Former state schools chief Tony Bennett spent five lonely weeks at his Tallahassee, Fla., home before getting the results of an independent report that cleared him of accusations that he “fixed” a school grade for a Republican donor while he was superintendent of public instruction in Indiana.
The report’s release Friday, which he found out about on Twitter, brought him the relief for which he and his family had been hoping since the allegations first arose in a widely published Associated Press report in late July.
“Let’s make no mistake, we were already tried and convicted in the court of public opinion,” Bennett said in an interview from his Florida home.
The 56-page report, authored by a Democrat and a Republican who spent a month analyzing reams of data, concluded Bennett and his staff made “fair” and “plausible” changes to the state’s school rating system before releasing 2012’s A-F grades. The report also found Bennett and his staff “consistently” applied changes to benefit not only an Indianapolis charter school but to 180 other schools across the state.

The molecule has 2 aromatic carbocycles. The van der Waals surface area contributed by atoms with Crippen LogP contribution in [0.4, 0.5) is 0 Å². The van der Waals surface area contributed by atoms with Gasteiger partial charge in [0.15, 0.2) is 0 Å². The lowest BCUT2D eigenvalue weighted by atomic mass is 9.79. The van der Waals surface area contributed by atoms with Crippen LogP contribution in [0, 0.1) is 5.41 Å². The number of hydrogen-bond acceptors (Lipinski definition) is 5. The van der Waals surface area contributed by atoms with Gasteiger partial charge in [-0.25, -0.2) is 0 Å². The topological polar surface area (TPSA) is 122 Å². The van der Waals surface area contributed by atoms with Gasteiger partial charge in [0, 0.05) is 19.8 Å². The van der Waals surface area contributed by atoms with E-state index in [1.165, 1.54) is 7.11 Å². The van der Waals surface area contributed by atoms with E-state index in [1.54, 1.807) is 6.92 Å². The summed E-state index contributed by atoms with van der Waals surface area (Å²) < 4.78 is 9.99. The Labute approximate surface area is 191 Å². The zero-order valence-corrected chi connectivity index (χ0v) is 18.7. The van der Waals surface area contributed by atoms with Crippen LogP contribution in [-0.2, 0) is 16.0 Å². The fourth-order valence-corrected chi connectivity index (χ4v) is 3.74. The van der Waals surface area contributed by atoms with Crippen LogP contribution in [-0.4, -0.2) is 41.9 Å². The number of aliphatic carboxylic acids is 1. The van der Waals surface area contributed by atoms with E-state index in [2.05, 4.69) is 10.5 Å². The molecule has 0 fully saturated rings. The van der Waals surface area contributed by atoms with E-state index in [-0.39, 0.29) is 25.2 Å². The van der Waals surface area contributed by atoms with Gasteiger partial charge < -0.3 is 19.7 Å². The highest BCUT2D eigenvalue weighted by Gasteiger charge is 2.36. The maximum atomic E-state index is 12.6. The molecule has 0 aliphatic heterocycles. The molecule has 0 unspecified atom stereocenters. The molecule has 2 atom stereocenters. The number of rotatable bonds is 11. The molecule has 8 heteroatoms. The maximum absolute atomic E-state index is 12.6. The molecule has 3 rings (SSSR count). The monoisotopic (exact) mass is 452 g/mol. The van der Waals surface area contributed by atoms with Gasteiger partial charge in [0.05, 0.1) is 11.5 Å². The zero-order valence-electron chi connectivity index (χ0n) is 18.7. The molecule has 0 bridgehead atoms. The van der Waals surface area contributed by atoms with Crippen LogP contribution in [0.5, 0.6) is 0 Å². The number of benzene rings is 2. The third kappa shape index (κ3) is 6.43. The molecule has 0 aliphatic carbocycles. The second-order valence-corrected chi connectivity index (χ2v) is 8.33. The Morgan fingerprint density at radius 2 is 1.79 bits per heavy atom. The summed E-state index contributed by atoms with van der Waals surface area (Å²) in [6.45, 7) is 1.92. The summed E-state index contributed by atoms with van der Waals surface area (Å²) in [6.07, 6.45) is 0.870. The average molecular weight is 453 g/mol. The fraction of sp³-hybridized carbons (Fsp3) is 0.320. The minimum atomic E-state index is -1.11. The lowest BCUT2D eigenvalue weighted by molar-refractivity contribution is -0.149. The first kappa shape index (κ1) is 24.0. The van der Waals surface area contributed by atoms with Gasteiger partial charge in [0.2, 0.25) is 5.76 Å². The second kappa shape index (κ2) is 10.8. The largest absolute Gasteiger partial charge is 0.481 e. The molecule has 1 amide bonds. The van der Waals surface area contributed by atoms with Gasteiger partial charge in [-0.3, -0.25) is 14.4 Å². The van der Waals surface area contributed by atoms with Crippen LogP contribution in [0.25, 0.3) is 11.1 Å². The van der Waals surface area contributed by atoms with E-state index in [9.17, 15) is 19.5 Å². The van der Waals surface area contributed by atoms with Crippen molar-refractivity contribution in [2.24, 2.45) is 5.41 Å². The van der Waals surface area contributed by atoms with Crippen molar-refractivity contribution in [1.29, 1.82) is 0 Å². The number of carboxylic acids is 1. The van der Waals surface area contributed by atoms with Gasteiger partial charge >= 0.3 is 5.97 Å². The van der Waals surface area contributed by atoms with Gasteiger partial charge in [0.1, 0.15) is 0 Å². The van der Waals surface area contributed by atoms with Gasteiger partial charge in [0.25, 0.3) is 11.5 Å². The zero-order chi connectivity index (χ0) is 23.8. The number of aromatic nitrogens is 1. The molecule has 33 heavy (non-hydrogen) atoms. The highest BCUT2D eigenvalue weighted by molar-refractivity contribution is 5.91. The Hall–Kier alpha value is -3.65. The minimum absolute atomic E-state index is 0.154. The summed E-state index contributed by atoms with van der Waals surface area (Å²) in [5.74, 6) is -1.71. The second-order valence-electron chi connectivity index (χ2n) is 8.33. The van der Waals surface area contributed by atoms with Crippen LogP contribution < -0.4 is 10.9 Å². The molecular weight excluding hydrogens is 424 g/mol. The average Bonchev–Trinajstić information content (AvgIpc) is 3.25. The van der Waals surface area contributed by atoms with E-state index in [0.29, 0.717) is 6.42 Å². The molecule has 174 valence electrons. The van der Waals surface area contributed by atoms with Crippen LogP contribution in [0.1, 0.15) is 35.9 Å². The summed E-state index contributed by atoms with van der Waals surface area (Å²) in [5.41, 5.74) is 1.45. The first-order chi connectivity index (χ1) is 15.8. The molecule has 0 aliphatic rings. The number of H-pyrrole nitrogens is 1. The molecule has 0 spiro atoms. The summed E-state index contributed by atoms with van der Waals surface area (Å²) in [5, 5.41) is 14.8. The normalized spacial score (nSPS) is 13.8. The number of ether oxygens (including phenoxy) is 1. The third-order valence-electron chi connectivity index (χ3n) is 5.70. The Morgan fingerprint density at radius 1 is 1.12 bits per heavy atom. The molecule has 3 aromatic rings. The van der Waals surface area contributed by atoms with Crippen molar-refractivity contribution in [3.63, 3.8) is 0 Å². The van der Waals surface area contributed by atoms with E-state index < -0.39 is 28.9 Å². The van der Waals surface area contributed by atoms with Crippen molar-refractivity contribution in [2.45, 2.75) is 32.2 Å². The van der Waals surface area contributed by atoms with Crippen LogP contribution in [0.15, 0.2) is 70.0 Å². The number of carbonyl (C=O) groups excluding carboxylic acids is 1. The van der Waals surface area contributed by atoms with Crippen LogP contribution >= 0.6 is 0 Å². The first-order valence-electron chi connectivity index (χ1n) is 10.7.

“I thought that took a pretty strong backbone, given the fact that the narrative was so negative initially,” Bennett said.
That narrative — that the Republican Bennett had manipulated a grade for a single school for partisan political reasons — triggered a chain reaction that included his quick decision to resign as Florida’s schools commissioner, a position he took after he was defeated for re-election in Indiana by Democrat Glenda Ritz last November.
Bennett said his decision to resign came not because he did anything wrong, but because he wanted to spare Florida’s Republican governor and its state education board from any more negative publicity.
“I think this work [to improve schools] in Florida deserved a commissioner who wasn’t going to be coming back to Indiana to try defend his credibility,” Bennett said. “I didn’t think the [Florida] state board should have to, every time I made a recommendation, have to read about me defending my integrity.”